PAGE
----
You could also just get on your bike and ride, wind chill be damned; if you live in a cold climate, CityLab has some guides to doing it like a pro. Don’t forget the one essential piece of winter cycling equipment: the wool balaclava, which has the added virus-curbing benefit of doubling as a mask. 

For the kid you want to tire out, buy thisinflatable blow up suit and let them roll around. This body bubble may look traumatizingly similar to a big blue coronavirus. But if they get too close to other kids, they will achieve social distance — by bouncing right off each other.

For the outdoor socializer

The mantra of the year has been: If you want to socialize with non-household members, do it outside. CityLab’s Linda Poon has plenty of suggestions on how to do that warmly, a lot of which start with changing your attitude towards the cold. But it also helps to layer up. We’re always partial to transit-themed winter apparel, like this cozy London Transport children’s jumper, thisNYC Subway Map baby beanie, and this Amtrak Superliner long-sleever.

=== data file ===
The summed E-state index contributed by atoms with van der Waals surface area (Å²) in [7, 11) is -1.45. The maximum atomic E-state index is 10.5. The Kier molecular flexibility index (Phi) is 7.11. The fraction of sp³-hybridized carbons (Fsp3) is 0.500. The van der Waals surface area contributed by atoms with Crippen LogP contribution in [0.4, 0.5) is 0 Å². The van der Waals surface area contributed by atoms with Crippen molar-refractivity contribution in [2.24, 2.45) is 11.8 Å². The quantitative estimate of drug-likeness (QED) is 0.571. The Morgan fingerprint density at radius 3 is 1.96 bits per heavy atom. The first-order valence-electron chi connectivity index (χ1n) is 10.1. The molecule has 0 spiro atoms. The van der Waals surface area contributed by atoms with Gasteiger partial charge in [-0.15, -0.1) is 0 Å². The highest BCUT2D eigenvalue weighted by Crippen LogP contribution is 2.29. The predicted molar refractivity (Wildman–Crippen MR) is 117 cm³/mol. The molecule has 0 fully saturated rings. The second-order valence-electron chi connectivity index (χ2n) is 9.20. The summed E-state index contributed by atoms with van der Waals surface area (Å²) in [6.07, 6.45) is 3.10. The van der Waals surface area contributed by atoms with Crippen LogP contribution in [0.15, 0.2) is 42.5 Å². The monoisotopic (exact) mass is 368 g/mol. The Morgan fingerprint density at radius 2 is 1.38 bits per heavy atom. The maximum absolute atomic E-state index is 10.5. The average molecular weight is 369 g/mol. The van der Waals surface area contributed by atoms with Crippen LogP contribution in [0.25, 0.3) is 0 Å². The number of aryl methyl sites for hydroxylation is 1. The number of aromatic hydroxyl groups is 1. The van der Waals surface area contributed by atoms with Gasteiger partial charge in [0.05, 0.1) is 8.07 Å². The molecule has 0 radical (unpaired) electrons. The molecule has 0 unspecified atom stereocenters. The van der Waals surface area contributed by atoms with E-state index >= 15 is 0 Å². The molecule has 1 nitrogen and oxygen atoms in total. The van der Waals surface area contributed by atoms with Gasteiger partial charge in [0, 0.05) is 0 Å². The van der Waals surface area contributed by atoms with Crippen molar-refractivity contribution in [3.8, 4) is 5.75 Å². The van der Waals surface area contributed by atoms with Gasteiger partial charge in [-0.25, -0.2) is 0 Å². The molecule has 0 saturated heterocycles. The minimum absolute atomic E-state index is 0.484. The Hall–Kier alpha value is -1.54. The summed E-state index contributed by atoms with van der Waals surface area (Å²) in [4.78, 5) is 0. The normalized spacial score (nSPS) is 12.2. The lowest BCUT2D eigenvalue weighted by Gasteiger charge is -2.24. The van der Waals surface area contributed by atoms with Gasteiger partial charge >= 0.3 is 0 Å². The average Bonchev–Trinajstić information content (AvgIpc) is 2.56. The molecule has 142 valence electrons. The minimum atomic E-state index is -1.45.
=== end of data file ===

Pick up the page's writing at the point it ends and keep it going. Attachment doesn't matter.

For more serious cold-weather lounging, you can’t beat the caterpillian wearable sleeping bag. Wirecutter’s preferred picks will allow your backyard debates over the future of transit funding in the U.S. to extend deep into the winter night. 

If you’ve got the space,backyard fire pits and propane-fueled “fire tables” have become Covid-safe magnets for huddling around. Apartment dwellers don’t have to be left out in the cold, though. City Bonfires, a Maryland-based companystarted by two self-described dads who lost their jobs during the Covid pandemic, makes recycled soy-wax-fueled mini-pits that can turn even a tiny urban balcony into a festive s’more-making scene.  

For stuck-at-home improvements

One of my personal favorite home quarantine hobbies has been… sweeping the kitchen floor. No, seriously. Since I am somehow constantly creating crumbs, there are always crumbs to sweep! Need an outlet for fidgeting on a work call? Put earbuds in and clean the corners. Need to feel like you have done something all weekend? Marvel at the amount of onion peel that has accumulated since you last swept. Yearning for a sense of control? I think you know where this is going.